Parker v. Duke University, 230 N.C. 656 (1949)

Sept. 28, 1949 · Supreme Court of North Carolina
230 N.C. 656


(Filed 28 September, 1949.)

1. Appeal and Error § 40a—

A single assignment of error to the signing of the judgment presents only whether error appears on the face of the record.

2. Appeal and Error § 40f—

The denial of a motion to strike certain allegations from the pleadings will ordinarily be affirmed on appeal when the matter can best be presented by exceptions to the evidence.

Appeal by defendants from Moore, J., at June Term, 1949, of BuN-GOMBE.

Civil action to recover damages for death of plaintiff’s intestate, alleged to have been caused by the wrongful act, neglect or default of the defendants.

Plaintiff’s intestate was a patient in Highland Hospital, Asheville, N. C., occupying a room in Central Building, on the night of 10-11 March, 1948, when said building was destroyed by fire and plaintiff’s intestate suffocated.

Plaintiff sets up a common-law action for negligence, and then in paragraph 9 of the complaint, adds seven specific allegations of negligence in violation of a city ordinance and under the General Statutes of North *657■Carolina relating to “Fire Prevention” for “Hotels and other buildings of like occupancy.” G.S. 69-27, et seq.

In apt time, the defendants moved to strike these specific allegations of ordinance and statutory violations from the complaint as being inapplicable, improper and prejudicial.

The motion was overruled, and the defendants appeal, assigning error “in the signing of the judgment as appears in the record.”

W. R. McGuire, Jones S Ward, George Pennell, and Jesse A. Jones -for plaintiff, appellee.

Harkins, Van Winkle <& Walton and H. G. Bryson for defendants, appellants.

Stacy, C. J.

The single imputed error “in the signing of the judgment,” presents only the question whether error appears on the face of the record. Query v. Ins. Co., 218 N.C. 386, 11 S.E. 2d 139; Wilson v. Charlotte, 206 N.C. 856, 175 S.E. 306; Smith v. Smith, 223 N.C. 433, 27 S.E. 2d 137; King v. Rudd, 226 N.C. 156, 37 S.E. 2d 116; Rader v. Coach Co., 225 N.C. 537, 35 S.E. 2d 609.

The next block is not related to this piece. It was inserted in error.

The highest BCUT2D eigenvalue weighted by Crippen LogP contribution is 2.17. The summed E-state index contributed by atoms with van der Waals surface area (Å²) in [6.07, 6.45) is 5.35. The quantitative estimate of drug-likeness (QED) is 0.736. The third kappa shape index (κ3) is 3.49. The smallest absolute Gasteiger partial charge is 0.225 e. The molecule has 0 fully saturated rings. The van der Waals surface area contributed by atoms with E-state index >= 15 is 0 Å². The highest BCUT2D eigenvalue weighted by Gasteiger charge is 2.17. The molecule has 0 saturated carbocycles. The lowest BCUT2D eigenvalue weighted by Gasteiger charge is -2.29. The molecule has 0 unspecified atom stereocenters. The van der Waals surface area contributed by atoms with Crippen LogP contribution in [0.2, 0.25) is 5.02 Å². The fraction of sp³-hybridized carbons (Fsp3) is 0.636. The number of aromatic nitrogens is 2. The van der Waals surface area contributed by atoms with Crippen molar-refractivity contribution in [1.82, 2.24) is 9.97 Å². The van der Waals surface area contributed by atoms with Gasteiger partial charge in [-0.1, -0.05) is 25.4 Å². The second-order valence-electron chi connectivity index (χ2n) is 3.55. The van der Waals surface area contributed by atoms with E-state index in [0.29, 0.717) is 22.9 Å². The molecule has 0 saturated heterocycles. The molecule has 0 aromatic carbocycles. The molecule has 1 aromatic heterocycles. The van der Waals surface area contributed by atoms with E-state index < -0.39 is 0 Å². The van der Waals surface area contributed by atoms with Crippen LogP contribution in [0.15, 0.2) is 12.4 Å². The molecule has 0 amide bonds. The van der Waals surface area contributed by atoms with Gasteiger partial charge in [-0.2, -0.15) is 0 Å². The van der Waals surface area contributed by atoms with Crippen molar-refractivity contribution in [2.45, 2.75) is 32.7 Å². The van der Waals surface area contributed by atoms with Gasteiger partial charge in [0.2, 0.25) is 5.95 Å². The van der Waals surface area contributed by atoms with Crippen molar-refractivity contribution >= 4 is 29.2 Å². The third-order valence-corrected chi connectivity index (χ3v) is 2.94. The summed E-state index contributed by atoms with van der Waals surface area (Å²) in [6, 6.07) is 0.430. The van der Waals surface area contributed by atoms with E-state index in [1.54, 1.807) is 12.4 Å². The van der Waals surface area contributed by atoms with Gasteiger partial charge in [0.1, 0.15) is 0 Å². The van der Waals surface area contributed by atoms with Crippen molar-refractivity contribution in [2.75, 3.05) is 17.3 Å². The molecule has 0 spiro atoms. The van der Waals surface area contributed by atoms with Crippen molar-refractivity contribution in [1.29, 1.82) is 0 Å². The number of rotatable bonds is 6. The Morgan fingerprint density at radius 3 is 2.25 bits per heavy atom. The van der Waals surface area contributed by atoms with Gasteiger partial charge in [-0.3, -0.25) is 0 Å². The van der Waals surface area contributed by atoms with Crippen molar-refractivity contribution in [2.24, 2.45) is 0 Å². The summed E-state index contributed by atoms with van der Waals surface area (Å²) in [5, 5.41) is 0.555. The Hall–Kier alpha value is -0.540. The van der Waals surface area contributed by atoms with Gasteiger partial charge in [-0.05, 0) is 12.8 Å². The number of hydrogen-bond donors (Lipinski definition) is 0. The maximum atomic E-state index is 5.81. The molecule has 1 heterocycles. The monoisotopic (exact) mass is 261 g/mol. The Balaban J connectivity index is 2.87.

We are not prepared to say that such has been revealed or made manifest. Nor is it according to precedent to chart the course of the trial on close or attenuate motions to strike portions of the pleadings. Pemberton v. Greensboro, 205 N.C. 599, 172 S.E. 196; Hardy v. Dahl, 209 N.C. 746, 184 S.E. 480; Scott v. Bryan, 210 N.C. 478, 187 S.E. 756; Ludwick v. Ry. Co., 212 N.C. 664, 194 S.E. 282; Hill v. Stansbury, 221 N.C. 339, 20 S.E. 2d 308; Penny v. Stone, 228 N.C. 295, 45 S.E. 2d 362.

The same matters will be presented when the evidence is offered and they can then be readily determined by the rulings thereon. Of course, the judgment here appealed from would have no bearing on the competency of any evidence which may be offered on the hearing. But the defendants say they will be prejudiced by the reading of these challenged allegations to the jury. No more so, we apprehend, than the reading of the general allegations of negligence. The jury’s verdict is to be rendered ■on evidence — not on controverted allegations of the complaint. Hosiery Mill v. Hosiery Mills, 198 N.C. 596, 152 S.E. 794. It follows, therefore, that on the record as presented, no disturbance of the ruling is indicated •or required.